‘No-platform’ is the subject of one of the most controversial debates occurring right now across campuses in the UK. In the past year, subjects of no-platforming campaigns have included feminist battle-axe Germaine Greer, ‘Men’s Rights Activist’ Milo Yiannopoulos, Israeli officials, lesbian activist Julie Bindel, and far-right French politician Marine le Pen. The National Union of Students’ (NUS) policy of ‘No-Platform’ formally sanctions public speakers who are ‘individuals or members of organisations or groups identified by the Democratic Procedures Committee as holding racist or fascist views’, but in recent practice union officers have widened the net by trying to use the policy to target speakers who espouse controversy rather than fascism. While some speakers have not been officially no-platformed, they may feel de facto no-platformed by being forced to cancel their appearances after petitions or online pressure – such as with veteran human rights and LGBTQ campaigner Peter Tatchell – or by being prevented from speaking during the event itself, as with secularist Maryam Namazie at Goldsmiths.

As increasingly diverse student bodies have increased the need for representation, student unions must accommodate the voices, opinions and identities of their new members. Unfortunately, the debate surrounding no-platforming has been largely dominated by journalists and commentators who are no longer attending university. As students at the University of York and chairs of the student-run York PEN, we have been caught in the middle of these debates and feel strongly about the state of freedom of expression on our campus. It is time for students to speak up.

Let’s start with the arguments in favour of no-platforming. The policy effectively denies a public platform for a speaker to disseminate views that are discriminatory and which could negatively impact the lives of students on campus. This is a way of creating a ‘safe space,’ where potentially racist, homophobic, transphobic or misogynistic views do not have to be encountered on a daily basis. To some extent this is justified: as students our time and energy is limited and not every evening can be dedicated to fervent debate, contrary to the prevailing stereotypes. ‘Safe space’ has a different connotation in the U.S, however, where it applies to accommodation that represents students’ religion or ethnicity. In the UK the term ‘safe space’ is more diffuse, and pertains to the creation of a general feeling of safety across the entire campus rather than a specific physical location. But how might ‘safe spaces’ be problematic for freedom of expression?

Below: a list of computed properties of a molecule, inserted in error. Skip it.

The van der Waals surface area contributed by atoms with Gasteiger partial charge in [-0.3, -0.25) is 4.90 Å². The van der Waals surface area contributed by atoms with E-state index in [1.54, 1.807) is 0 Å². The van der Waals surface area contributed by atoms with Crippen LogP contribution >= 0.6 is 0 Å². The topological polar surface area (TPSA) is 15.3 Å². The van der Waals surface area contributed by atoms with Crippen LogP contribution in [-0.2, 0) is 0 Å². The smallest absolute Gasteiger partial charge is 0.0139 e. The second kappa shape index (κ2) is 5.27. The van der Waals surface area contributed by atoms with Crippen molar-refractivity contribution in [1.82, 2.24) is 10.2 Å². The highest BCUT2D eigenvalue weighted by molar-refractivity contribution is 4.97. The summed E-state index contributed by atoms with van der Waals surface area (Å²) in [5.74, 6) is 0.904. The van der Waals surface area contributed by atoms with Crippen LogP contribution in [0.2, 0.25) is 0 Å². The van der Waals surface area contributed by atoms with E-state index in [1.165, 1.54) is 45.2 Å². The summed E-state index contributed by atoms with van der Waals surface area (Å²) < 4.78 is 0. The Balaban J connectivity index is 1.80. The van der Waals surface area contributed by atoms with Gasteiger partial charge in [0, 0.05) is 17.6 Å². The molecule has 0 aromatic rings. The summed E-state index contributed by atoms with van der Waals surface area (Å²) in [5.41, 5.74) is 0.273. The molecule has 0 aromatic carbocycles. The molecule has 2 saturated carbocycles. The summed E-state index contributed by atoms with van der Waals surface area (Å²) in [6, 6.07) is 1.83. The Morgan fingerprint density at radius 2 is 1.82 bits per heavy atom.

Some opponents of no-platforming argue that safe spaces are a way to hide from offensive views which you might come across in real life. One article in The Telegraph claims that they are a symptom of ‘pampered student emperors’, who demand that their feelings be protected at all times – and at all costs. If universities are meant to prepare students for the real world, they argue, then no-platforming is damaging them by sheltering them from the inevitable. We both attended Spiked! magazine’s recent conference, where some speakers claimed that no-platforming is used by students who are unable to handle opposing worldviews. They are, in the charming words of Brendan O’Neill, ‘poofs’. Although these arguments raise some valid concerns, their aggressive and deliberately offensive tone alienates and angers students. Students are not mollycoddled or weak – we all know people who have fought very real discrimination and structural oppression to get good education.

But no-platforming is not the right weapon to use.